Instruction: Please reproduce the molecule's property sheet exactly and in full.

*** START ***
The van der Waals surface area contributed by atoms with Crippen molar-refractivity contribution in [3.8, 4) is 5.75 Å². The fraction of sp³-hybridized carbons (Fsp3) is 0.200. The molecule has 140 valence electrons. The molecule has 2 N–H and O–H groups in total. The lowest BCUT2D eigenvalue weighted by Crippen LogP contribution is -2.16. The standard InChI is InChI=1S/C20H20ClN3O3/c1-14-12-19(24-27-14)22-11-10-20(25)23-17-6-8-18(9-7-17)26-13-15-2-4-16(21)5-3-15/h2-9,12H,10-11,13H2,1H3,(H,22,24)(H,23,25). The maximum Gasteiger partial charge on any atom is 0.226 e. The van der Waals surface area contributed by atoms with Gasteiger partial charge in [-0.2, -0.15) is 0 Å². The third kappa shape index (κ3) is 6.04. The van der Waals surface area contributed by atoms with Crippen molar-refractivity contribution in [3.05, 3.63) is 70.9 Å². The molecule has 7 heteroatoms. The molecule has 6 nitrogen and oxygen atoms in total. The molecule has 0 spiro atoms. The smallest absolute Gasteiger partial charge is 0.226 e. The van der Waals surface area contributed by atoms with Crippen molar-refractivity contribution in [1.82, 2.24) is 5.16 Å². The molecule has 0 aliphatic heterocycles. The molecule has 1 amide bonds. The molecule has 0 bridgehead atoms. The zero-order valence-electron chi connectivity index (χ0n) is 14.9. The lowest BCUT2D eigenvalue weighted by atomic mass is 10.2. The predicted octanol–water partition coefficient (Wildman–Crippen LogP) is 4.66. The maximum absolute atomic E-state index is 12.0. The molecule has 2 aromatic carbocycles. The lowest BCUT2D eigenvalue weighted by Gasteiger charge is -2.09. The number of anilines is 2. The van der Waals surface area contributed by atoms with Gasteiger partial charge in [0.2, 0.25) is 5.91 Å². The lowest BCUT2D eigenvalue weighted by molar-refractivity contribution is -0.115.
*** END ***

The van der Waals surface area contributed by atoms with Crippen molar-refractivity contribution in [3.8, 4) is 5.75 Å². The fraction of sp³-hybridized carbons (Fsp3) is 0.200. The molecule has 140 valence electrons. The molecule has 2 N–H and O–H groups in total. The lowest BCUT2D eigenvalue weighted by Crippen LogP contribution is -2.16. The standard InChI is InChI=1S/C20H20ClN3O3/c1-14-12-19(24-27-14)22-11-10-20(25)23-17-6-8-18(9-7-17)26-13-15-2-4-16(21)5-3-15/h2-9,12H,10-11,13H2,1H3,(H,22,24)(H,23,25). The maximum Gasteiger partial charge on any atom is 0.226 e. The van der Waals surface area contributed by atoms with Gasteiger partial charge in [-0.2, -0.15) is 0 Å². The third kappa shape index (κ3) is 6.04. The van der Waals surface area contributed by atoms with Crippen molar-refractivity contribution in [3.05, 3.63) is 70.9 Å². The molecule has 7 heteroatoms. The molecule has 6 nitrogen and oxygen atoms in total. The molecule has 0 spiro atoms. The smallest absolute Gasteiger partial charge is 0.226 e. The van der Waals surface area contributed by atoms with Crippen molar-refractivity contribution in [1.82, 2.24) is 5.16 Å². The molecule has 0 aliphatic heterocycles. The molecule has 1 amide bonds. The molecule has 0 bridgehead atoms. The zero-order valence-electron chi connectivity index (χ0n) is 14.9. The lowest BCUT2D eigenvalue weighted by atomic mass is 10.2. The predicted octanol–water partition coefficient (Wildman–Crippen LogP) is 4.66. The maximum absolute atomic E-state index is 12.0. The molecule has 2 aromatic carbocycles. The lowest BCUT2D eigenvalue weighted by Gasteiger charge is -2.09. The number of anilines is 2. The van der Waals surface area contributed by atoms with Gasteiger partial charge in [0.2, 0.25) is 5.91 Å². The lowest BCUT2D eigenvalue weighted by molar-refractivity contribution is -0.115.